Summer Reading

This auspicious debut, begun at the Michener Center for Writers, isn't a mystery yarn or a family gothic, a romance, or a satire of radical environmentalism. It's all of the above and then some.

Summer Reading

The Missing Person

by Alix Ohlin

Knopf, 292 pp., $22.95

This auspicious debut, begun at the Michener Center for Writers, isn't a mystery yarn or a family gothic, a romance, or a satire of radical environmentalism. It's all of the above and then some. Protagonist Lynn Fleming, a graduate student in art history, is a delicious snark, but Ohlin endows her with enough empathy and circumspection to give her a nuanced perspective on the book's events, which transpire during a stagnant summer back home in Albuquerque. Lynn's brother, Wylie, has gone missing, and their mother, a tightly wound travel agent whose new boyfriend just happens to still be married to his insane wife, is panicked. At her request, Lynn broaches the local subculture of ecological terrorists: searching for Wylie, falling for an anarchist plumber, and unearthing a plan to sabotage a development under construction. The book is often madcap but never silly or airy; though its quiet observations about the family dynamic are flecked with dark humor, these moments feel real and lived-in. Ohlin is deeply concerned with the ways in which parents and their grown children disappoint one another, a rich subject she mines with confidence and tenacity. Ohlin's squabbling, predictably disorganized hippie kids and their subversive hijinks fade from memory after the book ends, but her careful treatment of the generation gap doesn't: The children gradually recognize their parents' frailties, the parents resent the children who've outgrown them and rejected their values, and the quarter-century crisis manifests during a trip to a hometown that now seems like an alien landscape.

Alix Ohlin will be at BookPeople with Alicia Erian (Towelhead) tonight, Thursday, May 26, at 7pm.

  • Summer Reading

  • The Coast of Akron

    It's been said that behind every great man there's a woman, but Adrienne Miller kicks it up a notch

    Dark Matter, Reading the Bones: Speculative Fiction From the African Diaspora

    For those new to speculative fiction in general and African-American writers of the form in particular, the newest 'Dark Matter' anthology, edited by Sheree Thomas, is the perfect guide

    The R. Crumb Handbook

    The familiar self-portrait on the front cover of 'The R. Crumb Handbook' offers a warning before you crack the spine:'I'm not here to be polite!'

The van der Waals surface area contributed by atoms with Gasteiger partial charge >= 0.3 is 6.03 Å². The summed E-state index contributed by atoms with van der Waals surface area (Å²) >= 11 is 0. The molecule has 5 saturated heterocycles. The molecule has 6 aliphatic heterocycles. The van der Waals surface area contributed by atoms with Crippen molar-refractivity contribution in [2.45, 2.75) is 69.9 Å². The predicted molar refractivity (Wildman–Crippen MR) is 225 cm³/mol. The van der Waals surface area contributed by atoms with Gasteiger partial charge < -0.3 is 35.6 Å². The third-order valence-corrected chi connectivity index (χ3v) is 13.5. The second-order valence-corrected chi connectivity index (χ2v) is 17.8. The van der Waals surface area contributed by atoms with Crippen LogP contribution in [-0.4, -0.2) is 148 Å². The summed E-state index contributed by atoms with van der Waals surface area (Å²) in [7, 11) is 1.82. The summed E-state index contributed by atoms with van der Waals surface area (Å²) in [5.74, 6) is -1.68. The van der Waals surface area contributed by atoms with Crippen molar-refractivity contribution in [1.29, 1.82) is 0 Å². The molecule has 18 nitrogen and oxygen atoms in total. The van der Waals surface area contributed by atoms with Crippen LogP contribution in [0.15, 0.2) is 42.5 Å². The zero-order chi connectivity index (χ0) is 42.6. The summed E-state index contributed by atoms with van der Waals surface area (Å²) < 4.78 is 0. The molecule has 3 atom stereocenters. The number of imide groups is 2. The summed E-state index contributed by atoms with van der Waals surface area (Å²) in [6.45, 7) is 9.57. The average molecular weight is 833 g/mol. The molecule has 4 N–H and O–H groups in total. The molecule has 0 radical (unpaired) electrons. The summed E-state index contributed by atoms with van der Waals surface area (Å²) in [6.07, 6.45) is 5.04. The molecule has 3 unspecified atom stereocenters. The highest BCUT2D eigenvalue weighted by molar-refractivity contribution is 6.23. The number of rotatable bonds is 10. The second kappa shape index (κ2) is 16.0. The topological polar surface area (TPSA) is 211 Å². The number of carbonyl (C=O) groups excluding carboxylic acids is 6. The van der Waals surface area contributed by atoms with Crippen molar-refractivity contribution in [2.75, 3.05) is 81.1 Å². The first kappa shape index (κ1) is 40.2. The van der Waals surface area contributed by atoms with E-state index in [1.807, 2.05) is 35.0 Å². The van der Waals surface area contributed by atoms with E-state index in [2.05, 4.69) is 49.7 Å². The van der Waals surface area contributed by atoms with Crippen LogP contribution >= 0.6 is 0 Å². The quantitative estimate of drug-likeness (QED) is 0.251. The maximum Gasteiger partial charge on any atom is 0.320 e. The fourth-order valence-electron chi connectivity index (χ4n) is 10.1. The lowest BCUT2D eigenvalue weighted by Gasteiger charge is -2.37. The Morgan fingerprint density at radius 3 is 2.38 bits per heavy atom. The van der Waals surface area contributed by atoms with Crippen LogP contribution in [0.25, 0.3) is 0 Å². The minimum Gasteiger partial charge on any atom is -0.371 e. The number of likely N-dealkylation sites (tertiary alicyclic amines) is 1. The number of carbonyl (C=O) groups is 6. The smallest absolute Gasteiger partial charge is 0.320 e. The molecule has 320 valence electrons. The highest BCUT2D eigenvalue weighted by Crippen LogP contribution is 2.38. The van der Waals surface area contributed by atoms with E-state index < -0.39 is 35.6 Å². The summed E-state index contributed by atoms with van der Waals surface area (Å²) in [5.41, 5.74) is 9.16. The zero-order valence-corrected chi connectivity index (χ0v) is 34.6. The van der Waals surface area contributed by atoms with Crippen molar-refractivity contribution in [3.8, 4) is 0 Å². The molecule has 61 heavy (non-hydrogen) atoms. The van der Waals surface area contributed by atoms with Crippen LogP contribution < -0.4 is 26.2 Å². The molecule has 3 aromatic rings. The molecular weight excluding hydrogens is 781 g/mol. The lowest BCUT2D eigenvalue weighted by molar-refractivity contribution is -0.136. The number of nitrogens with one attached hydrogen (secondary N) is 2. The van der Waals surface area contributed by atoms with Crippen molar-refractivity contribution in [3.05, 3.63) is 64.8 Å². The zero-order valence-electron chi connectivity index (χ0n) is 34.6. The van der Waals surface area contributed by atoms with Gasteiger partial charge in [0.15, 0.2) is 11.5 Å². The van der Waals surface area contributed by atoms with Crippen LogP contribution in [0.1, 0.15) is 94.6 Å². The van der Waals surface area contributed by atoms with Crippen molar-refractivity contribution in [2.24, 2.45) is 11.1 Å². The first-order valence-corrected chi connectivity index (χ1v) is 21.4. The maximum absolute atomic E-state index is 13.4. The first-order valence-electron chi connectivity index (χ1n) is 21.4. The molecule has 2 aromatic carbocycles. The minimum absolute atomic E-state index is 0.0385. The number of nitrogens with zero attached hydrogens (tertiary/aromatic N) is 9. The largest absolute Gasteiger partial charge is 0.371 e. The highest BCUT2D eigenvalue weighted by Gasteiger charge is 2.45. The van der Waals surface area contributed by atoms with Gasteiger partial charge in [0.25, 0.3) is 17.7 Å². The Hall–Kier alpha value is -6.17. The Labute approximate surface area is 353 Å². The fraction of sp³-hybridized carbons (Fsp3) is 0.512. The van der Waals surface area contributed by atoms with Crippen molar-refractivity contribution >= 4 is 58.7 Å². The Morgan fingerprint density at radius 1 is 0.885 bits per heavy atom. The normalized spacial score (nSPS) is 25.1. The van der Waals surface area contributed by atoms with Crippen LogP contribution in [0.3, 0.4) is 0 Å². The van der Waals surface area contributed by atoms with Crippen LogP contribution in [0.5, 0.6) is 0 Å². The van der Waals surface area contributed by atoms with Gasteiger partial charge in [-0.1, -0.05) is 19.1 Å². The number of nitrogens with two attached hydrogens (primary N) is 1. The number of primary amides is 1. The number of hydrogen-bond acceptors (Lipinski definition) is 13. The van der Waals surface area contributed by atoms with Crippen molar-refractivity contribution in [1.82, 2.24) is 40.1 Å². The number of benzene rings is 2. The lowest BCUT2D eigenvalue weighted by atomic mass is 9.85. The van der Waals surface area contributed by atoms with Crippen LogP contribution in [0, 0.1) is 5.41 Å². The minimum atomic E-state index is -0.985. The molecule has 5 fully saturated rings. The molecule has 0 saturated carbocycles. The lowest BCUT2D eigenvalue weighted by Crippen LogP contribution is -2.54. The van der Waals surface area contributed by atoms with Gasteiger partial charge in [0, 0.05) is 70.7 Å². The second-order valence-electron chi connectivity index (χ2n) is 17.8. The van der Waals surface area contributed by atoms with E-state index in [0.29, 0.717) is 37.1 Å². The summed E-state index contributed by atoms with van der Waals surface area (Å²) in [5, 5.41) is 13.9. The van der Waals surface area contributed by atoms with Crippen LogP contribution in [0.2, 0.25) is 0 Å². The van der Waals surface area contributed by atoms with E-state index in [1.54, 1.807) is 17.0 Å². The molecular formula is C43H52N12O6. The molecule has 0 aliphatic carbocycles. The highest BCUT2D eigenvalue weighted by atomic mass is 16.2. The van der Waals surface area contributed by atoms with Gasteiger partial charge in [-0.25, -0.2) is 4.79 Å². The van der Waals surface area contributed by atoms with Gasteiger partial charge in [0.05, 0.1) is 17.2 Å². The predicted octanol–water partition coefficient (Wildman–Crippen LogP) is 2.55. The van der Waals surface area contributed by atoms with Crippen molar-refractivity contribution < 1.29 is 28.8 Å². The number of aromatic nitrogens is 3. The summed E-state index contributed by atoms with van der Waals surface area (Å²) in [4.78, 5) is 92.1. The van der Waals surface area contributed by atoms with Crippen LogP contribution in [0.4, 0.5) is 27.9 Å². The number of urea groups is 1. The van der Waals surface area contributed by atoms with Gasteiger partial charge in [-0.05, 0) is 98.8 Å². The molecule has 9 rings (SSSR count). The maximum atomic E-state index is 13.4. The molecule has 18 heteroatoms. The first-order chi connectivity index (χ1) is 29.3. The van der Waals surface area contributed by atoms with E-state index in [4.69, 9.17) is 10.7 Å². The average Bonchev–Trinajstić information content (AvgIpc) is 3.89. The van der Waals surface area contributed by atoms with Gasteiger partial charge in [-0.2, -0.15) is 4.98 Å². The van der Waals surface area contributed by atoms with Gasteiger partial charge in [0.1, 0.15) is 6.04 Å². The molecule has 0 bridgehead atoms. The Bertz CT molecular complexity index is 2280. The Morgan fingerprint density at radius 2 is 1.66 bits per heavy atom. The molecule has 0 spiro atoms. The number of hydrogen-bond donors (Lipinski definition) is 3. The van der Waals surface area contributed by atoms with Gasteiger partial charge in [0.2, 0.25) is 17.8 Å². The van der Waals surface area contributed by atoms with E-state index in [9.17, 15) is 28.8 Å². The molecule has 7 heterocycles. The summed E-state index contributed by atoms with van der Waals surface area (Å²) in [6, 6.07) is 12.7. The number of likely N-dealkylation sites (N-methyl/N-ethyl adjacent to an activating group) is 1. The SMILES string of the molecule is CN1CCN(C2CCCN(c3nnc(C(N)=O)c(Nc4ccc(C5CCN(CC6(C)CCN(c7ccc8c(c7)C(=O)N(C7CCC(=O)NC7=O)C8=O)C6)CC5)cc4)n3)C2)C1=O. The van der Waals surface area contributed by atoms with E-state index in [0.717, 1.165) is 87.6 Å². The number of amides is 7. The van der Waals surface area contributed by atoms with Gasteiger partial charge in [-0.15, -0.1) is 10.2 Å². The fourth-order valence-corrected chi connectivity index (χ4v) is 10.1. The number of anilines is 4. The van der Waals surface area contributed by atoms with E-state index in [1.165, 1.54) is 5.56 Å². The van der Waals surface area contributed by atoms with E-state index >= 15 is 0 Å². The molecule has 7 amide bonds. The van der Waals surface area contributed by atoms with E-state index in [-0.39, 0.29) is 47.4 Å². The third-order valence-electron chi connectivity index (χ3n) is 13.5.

Contrabando: Confessions of a Drug-Smuggling Texas Cowboy

    He spent seven years smuggling marijuana into the United States over the border from Mexico and somehow lived to write about it

    The People of Paper

    Rarely does a novel succeed in strengthening itself through its own dismantling

    Saturday

    Ian McEwan's observation of human experience is unflaggingly acute
  • The Closers

    Michael Connelly's ace homicide detective Harry Bosch is back with LAPD after three years' retirement

    Misfortune

    Anyone familiar with the musical output of John Wesley Harding (né Wesley Stace) knows that the artist possesses a sly wit and literary ear that sets him apart from his fellow folk singers

    Bitter Milk

    One big, crippling thought that makes you wonder how long John McManus has been waiting to confide it, this naturalistic first novel from the former Michener fellow and author of the short-story collections 'Born on a Train' and 'Stop Breakin Down' takes place in late-Eighties East Tennessee at the base of a ridge in the Smokies

    Embroideries

    In 'Embroideries,' Marjane Satrapi again returns to the Iran of her youth, this time taking readers to a more intimate place, the space inhabited by women

    Also Recommended

    Some other summer reading possibilities ...

A note to readers: Bold and uncensored, The Austin Chronicle has been Austin’s independent news source for almost 40 years, expressing the community’s political and environmental concerns and supporting its active cultural scene. Now more than ever, we need your support to continue supplying Austin with independent, free press. If real news is important to you, please consider making a donation of $5, $10 or whatever you can afford, to help keep our journalism on stands.

Support the Chronicle  

READ MORE
More by Marrit Ingman
Wonder Stories
Wonder Stories
Books

July 25, 2008

King Corn
The film’s light hand, appealing style, and simple exposition make it an eminently watchable inquiry into the politics of food, public health, and the reasons why corn has become an ingredient in virtually everything we eat.

Nov. 9, 2007

KEYWORDS FOR THIS STORY

Alix Ohlin, Knopf, The Missing Person

MORE IN THE ARCHIVES
NEWSLETTERS
One click gets you all the newsletters listed below

Breaking news, arts coverage, and daily events

Can't keep up with happenings around town? We can help.

Austin's queerest news and events

Updates for SXSW 2019

All questions answered (satisfaction not guaranteed)

Information is power. Support the free press, so we can support Austin.   Support the Chronicle